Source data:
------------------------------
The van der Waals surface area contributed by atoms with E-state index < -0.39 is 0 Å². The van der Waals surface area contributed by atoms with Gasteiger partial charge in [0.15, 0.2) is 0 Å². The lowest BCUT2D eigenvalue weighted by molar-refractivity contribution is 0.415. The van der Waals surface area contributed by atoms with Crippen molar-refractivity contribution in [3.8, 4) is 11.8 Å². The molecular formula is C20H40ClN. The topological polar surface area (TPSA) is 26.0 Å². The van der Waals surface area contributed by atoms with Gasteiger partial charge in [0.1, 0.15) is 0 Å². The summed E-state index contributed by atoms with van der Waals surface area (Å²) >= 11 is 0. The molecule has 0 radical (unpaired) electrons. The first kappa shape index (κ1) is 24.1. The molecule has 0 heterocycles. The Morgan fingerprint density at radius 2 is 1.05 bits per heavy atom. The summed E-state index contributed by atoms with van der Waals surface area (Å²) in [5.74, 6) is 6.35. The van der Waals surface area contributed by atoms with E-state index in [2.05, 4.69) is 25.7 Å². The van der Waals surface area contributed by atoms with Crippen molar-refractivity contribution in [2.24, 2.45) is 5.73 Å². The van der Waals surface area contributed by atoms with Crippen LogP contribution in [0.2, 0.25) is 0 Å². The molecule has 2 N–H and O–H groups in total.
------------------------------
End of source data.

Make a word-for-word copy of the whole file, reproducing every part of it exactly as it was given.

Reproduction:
The van der Waals surface area contributed by atoms with E-state index < -0.39 is 0 Å². The van der Waals surface area contributed by atoms with Gasteiger partial charge in [0.15, 0.2) is 0 Å². The lowest BCUT2D eigenvalue weighted by molar-refractivity contribution is 0.415. The van der Waals surface area contributed by atoms with Crippen molar-refractivity contribution in [3.8, 4) is 11.8 Å². The molecular formula is C20H40ClN. The topological polar surface area (TPSA) is 26.0 Å². The van der Waals surface area contributed by atoms with Gasteiger partial charge in [0.1, 0.15) is 0 Å². The summed E-state index contributed by atoms with van der Waals surface area (Å²) >= 11 is 0. The molecule has 0 radical (unpaired) electrons. The first kappa shape index (κ1) is 24.1. The molecule has 0 heterocycles. The Morgan fingerprint density at radius 2 is 1.05 bits per heavy atom. The summed E-state index contributed by atoms with van der Waals surface area (Å²) in [5.74, 6) is 6.35. The van der Waals surface area contributed by atoms with E-state index in [2.05, 4.69) is 25.7 Å². The van der Waals surface area contributed by atoms with Crippen molar-refractivity contribution in [2.24, 2.45) is 5.73 Å². The van der Waals surface area contributed by atoms with Crippen LogP contribution in [0.2, 0.25) is 0 Å². The molecule has 2 N–H and O–H groups in total.